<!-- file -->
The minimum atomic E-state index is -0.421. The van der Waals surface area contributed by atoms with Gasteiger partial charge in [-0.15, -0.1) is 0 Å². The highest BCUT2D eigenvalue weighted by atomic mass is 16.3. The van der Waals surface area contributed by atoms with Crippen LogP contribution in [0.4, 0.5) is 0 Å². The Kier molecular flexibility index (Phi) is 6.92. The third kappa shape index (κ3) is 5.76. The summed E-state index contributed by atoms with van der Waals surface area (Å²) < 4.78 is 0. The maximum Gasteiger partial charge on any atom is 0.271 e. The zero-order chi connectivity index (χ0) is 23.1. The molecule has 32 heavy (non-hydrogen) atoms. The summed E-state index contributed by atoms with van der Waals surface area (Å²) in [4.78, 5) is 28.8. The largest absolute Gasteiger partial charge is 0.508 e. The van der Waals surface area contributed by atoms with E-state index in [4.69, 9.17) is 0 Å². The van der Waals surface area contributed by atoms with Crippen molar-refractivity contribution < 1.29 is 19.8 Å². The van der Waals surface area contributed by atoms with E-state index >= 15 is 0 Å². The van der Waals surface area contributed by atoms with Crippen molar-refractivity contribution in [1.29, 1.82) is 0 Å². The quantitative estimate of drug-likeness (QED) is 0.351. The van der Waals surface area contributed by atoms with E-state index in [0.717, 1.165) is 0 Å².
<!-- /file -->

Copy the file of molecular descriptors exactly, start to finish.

The minimum atomic E-state index is -0.421. The van der Waals surface area contributed by atoms with Gasteiger partial charge in [-0.15, -0.1) is 0 Å². The highest BCUT2D eigenvalue weighted by atomic mass is 16.3. The van der Waals surface area contributed by atoms with Crippen LogP contribution in [0.4, 0.5) is 0 Å². The Kier molecular flexibility index (Phi) is 6.92. The third kappa shape index (κ3) is 5.76. The summed E-state index contributed by atoms with van der Waals surface area (Å²) < 4.78 is 0. The maximum Gasteiger partial charge on any atom is 0.271 e. The zero-order chi connectivity index (χ0) is 23.1. The molecule has 32 heavy (non-hydrogen) atoms. The summed E-state index contributed by atoms with van der Waals surface area (Å²) in [4.78, 5) is 28.8. The largest absolute Gasteiger partial charge is 0.508 e. The van der Waals surface area contributed by atoms with E-state index in [4.69, 9.17) is 0 Å². The van der Waals surface area contributed by atoms with Crippen molar-refractivity contribution < 1.29 is 19.8 Å². The van der Waals surface area contributed by atoms with E-state index >= 15 is 0 Å². The van der Waals surface area contributed by atoms with Crippen molar-refractivity contribution in [1.29, 1.82) is 0 Å². The quantitative estimate of drug-likeness (QED) is 0.351. The van der Waals surface area contributed by atoms with E-state index in [0.717, 1.165) is 0 Å².